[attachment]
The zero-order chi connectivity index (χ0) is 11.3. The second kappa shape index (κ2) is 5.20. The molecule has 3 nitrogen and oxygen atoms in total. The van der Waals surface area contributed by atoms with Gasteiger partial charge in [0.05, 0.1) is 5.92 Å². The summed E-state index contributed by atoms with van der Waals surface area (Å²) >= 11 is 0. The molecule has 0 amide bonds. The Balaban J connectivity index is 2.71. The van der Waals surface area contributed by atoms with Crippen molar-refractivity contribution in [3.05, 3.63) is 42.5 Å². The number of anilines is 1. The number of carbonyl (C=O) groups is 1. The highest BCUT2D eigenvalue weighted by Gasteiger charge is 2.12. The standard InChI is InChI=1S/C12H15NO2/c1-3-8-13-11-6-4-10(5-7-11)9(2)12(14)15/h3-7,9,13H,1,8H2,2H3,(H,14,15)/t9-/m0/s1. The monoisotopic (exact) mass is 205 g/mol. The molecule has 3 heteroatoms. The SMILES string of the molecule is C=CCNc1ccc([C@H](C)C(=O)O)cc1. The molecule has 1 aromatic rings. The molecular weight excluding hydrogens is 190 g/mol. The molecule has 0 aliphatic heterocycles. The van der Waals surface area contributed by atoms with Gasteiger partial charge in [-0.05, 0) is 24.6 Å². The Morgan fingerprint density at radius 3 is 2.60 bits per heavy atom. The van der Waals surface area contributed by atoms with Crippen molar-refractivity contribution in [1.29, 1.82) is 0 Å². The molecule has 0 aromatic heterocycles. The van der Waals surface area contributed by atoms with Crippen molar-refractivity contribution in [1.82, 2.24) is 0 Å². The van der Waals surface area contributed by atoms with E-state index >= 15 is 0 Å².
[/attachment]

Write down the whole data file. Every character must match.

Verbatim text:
The zero-order chi connectivity index (χ0) is 11.3. The second kappa shape index (κ2) is 5.20. The molecule has 3 nitrogen and oxygen atoms in total. The van der Waals surface area contributed by atoms with Gasteiger partial charge in [0.05, 0.1) is 5.92 Å². The summed E-state index contributed by atoms with van der Waals surface area (Å²) >= 11 is 0. The molecule has 0 amide bonds. The Balaban J connectivity index is 2.71. The van der Waals surface area contributed by atoms with Crippen molar-refractivity contribution in [3.05, 3.63) is 42.5 Å². The number of anilines is 1. The number of carbonyl (C=O) groups is 1. The highest BCUT2D eigenvalue weighted by Gasteiger charge is 2.12. The standard InChI is InChI=1S/C12H15NO2/c1-3-8-13-11-6-4-10(5-7-11)9(2)12(14)15/h3-7,9,13H,1,8H2,2H3,(H,14,15)/t9-/m0/s1. The monoisotopic (exact) mass is 205 g/mol. The molecule has 3 heteroatoms. The SMILES string of the molecule is C=CCNc1ccc([C@H](C)C(=O)O)cc1. The molecule has 1 aromatic rings. The molecular weight excluding hydrogens is 190 g/mol. The molecule has 0 aliphatic heterocycles. The van der Waals surface area contributed by atoms with Gasteiger partial charge in [-0.05, 0) is 24.6 Å². The Morgan fingerprint density at radius 3 is 2.60 bits per heavy atom. The van der Waals surface area contributed by atoms with Crippen molar-refractivity contribution in [1.29, 1.82) is 0 Å². The molecule has 0 aromatic heterocycles. The van der Waals surface area contributed by atoms with Crippen molar-refractivity contribution in [1.82, 2.24) is 0 Å². The van der Waals surface area contributed by atoms with E-state index >= 15 is 0 Å².